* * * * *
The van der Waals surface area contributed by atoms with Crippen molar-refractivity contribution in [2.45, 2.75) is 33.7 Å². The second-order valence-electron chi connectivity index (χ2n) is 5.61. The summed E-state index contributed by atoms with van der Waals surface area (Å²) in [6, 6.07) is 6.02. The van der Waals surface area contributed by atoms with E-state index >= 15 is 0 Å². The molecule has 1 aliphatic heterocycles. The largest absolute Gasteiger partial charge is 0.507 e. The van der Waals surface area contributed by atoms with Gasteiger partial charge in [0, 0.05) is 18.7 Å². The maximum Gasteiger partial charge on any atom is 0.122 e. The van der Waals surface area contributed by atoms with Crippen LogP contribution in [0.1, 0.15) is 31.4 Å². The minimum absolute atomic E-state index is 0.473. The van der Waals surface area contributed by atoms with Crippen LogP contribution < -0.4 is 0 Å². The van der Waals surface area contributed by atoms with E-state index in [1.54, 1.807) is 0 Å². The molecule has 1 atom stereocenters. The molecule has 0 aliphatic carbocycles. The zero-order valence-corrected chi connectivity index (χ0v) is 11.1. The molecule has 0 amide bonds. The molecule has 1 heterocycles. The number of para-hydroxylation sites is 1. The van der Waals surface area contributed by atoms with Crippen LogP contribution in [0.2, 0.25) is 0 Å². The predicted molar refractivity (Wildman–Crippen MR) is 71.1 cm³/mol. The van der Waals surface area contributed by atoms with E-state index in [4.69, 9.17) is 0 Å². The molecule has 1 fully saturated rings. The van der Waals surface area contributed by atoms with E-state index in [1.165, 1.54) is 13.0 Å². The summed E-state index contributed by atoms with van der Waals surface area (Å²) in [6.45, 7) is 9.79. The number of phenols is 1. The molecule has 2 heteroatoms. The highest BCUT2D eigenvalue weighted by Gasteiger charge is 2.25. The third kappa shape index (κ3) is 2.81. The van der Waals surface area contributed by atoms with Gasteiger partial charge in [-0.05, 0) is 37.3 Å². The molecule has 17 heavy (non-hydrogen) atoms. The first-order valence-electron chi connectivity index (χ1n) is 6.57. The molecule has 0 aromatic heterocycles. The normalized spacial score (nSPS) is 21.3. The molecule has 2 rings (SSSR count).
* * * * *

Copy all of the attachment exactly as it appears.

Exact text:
The van der Waals surface area contributed by atoms with Crippen molar-refractivity contribution in [2.45, 2.75) is 33.7 Å². The second-order valence-electron chi connectivity index (χ2n) is 5.61. The summed E-state index contributed by atoms with van der Waals surface area (Å²) in [6, 6.07) is 6.02. The van der Waals surface area contributed by atoms with E-state index >= 15 is 0 Å². The molecule has 1 aliphatic heterocycles. The largest absolute Gasteiger partial charge is 0.507 e. The van der Waals surface area contributed by atoms with Gasteiger partial charge in [0, 0.05) is 18.7 Å². The maximum Gasteiger partial charge on any atom is 0.122 e. The van der Waals surface area contributed by atoms with Crippen LogP contribution in [0.1, 0.15) is 31.4 Å². The minimum absolute atomic E-state index is 0.473. The van der Waals surface area contributed by atoms with Crippen LogP contribution < -0.4 is 0 Å². The van der Waals surface area contributed by atoms with E-state index in [1.54, 1.807) is 0 Å². The molecule has 1 atom stereocenters. The molecule has 0 aliphatic carbocycles. The zero-order valence-corrected chi connectivity index (χ0v) is 11.1. The molecule has 0 amide bonds. The molecule has 1 heterocycles. The number of para-hydroxylation sites is 1. The van der Waals surface area contributed by atoms with Crippen LogP contribution in [0.2, 0.25) is 0 Å². The predicted molar refractivity (Wildman–Crippen MR) is 71.1 cm³/mol. The van der Waals surface area contributed by atoms with E-state index in [4.69, 9.17) is 0 Å². The molecule has 1 fully saturated rings. The van der Waals surface area contributed by atoms with E-state index in [1.165, 1.54) is 13.0 Å². The summed E-state index contributed by atoms with van der Waals surface area (Å²) in [6.45, 7) is 9.79. The number of phenols is 1. The molecule has 2 heteroatoms. The highest BCUT2D eigenvalue weighted by Gasteiger charge is 2.25. The third kappa shape index (κ3) is 2.81. The van der Waals surface area contributed by atoms with Gasteiger partial charge in [-0.05, 0) is 37.3 Å². The molecule has 17 heavy (non-hydrogen) atoms. The first-order valence-electron chi connectivity index (χ1n) is 6.57. The molecule has 0 aromatic heterocycles. The normalized spacial score (nSPS) is 21.3. The molecule has 2 rings (SSSR count).